Robert Halfon is MP for Harlow and Chair of the Education Select Committee and President of Conservative Workers and Trade Unionists.
I went to a private school – Highgate – and was proud to be a student there. My father, an immigrant to this country, worked day and night to give me such an education.
It is probably why I have a view that some of these schools have remarkable histories and old traditions, which is worth recognition as part of our country’s colourful tapestry.
I even smiled when, for a time, some Wikipedia enthusiast put a picture of Highgate School Chapel on my wiki-page, as if this was something I would be embarrassed by – although this particular internet warrior would not have known that, being Jewish, the chapel was the only part of the school I never went to.
So no ‘hangups’ about having been to such a school, nor wishing to prevent students from attending.
But – and here is the but – I do believe that a Conservatism that works for everyone must also ensure that some institutions do not have unfair advantages over others. In short we need to be sure that there is a level playing field for all.
The recent exposé by the Telegraph of exam cheating in some of the top public schools, notably Eton and Winchester, suggests to me that some of these institutions, things have got a little too cosy. Having teachers both employed at school and by the same exam boards setting those exams for the schools seems to be a case of poacher and gamekeeper all in one.
This clearly is untenable and needs to be changed. Moreover, parents who were let down by the teachers in these schools, should have a right to have their fees – or at least a proportion of them – returned.
This episode, made me think of another subject involving private schools: charitable status. It is not clear why private schools, many of whose costs to parents are literally in the stratosphere, should be regarded as charities. To what purpose?
It is true that some private schools provide bursaries, but how much of these are for really low income students, the kind whose parents may be on the living wage or slightly higher? How many of them apply to children from the toughest estates or from some of the most deprived areas of the country?
Through their charitable status, private schools get significant tax breaks, including concessions with VAT and business rates and, of course, no corporation tax if they make a surplus.
Is it fair that these tax advantages are available to public schools, though FE Colleges and public sixth form colleges have to pay VAT on their purchases? Yet these latter institutions really do provide a ladder of opportunity to those students from socially disadvantaged backgrounds.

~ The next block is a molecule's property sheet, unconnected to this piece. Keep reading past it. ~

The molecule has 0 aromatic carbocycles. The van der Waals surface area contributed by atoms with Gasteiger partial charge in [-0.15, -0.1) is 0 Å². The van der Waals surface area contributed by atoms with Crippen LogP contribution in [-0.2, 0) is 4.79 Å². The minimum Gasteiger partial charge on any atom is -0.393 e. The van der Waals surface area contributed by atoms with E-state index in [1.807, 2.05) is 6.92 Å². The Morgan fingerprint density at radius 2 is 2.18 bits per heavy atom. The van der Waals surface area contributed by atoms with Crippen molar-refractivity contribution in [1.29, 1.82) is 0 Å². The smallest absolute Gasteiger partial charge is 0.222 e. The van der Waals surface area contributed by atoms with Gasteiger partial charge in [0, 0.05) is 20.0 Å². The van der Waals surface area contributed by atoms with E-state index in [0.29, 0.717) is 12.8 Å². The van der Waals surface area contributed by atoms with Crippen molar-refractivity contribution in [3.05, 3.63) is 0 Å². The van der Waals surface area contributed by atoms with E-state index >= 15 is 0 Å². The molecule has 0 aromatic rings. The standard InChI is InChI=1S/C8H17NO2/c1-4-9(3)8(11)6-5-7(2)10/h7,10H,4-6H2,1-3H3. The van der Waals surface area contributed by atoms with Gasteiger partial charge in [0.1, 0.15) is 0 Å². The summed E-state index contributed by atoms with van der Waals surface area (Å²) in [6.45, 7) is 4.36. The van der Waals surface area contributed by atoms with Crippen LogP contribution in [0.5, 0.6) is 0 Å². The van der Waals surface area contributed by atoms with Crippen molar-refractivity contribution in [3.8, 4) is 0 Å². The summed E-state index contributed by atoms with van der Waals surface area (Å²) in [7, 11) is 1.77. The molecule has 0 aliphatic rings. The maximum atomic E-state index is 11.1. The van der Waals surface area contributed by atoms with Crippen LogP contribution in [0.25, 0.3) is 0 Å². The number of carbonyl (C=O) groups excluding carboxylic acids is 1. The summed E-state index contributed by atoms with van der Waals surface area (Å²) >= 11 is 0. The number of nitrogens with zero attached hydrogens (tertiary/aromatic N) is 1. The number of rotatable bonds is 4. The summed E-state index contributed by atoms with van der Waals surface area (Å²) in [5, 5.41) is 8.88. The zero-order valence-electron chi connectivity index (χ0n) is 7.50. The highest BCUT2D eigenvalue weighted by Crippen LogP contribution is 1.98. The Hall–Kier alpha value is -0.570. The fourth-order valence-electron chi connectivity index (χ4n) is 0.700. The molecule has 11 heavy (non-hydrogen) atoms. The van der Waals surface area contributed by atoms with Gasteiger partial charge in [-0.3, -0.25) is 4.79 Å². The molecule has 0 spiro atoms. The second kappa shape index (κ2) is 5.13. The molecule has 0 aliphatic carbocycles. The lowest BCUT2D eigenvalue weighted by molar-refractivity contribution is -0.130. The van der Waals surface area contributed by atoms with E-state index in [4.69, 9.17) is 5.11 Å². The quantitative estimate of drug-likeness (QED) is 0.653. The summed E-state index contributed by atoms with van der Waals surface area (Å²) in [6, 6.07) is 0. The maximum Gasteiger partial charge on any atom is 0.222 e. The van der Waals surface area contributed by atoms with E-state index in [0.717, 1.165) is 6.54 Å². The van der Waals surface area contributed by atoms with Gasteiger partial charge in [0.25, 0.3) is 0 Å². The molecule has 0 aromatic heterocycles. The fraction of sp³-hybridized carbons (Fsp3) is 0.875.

The private sector make the argument that they deserve charitable status because in the long run it saves the Exchequer money, as these children are not costing the State anything in terms of education (let’s ignore this time the significant number of foreign students that go to some of the most prestigious public schools).
Under this argument, any private good purchased, over a state one, should then be offered charitable benefits in kind. So, should someone who uses private health, or private health insurance companies, be offered charitable status – because the burden on the NHS is less? Would a homeowner be allowed charitable status because he has brought his home rather than lived in social housing, reducing pressure on the council waiting list?
If public schools really want to help those on low incomes have the special advantages that private education can bring, why not set up a national charity, that these schools donate towards (that would have its own tax advantages through gift-aid and the like), which genuinely offers those from really disadvantaged backgrounds the chance to have scholarships and join the educational elite?
But across-the-board charitable status for most private schools is something that should come to an end. The monies saved by Government from these concessions could be used for more teachers for special inner city schools that have outstanding results, such as the wondrous Michaela School set up by Katharine Birbalsingh in North West London.
If we Conservatives are to be able to present and make the case for a moral and fair capitalism, we must not be afraid to take on a few shibboleths – so that a fair-minded public will really believe us when the Government have to take tough decisions on the economy.
How much better would it be if it were Conservatives who counter-intuitively got rid of charitable status rather than leaving it to the left to claim the moral high ground?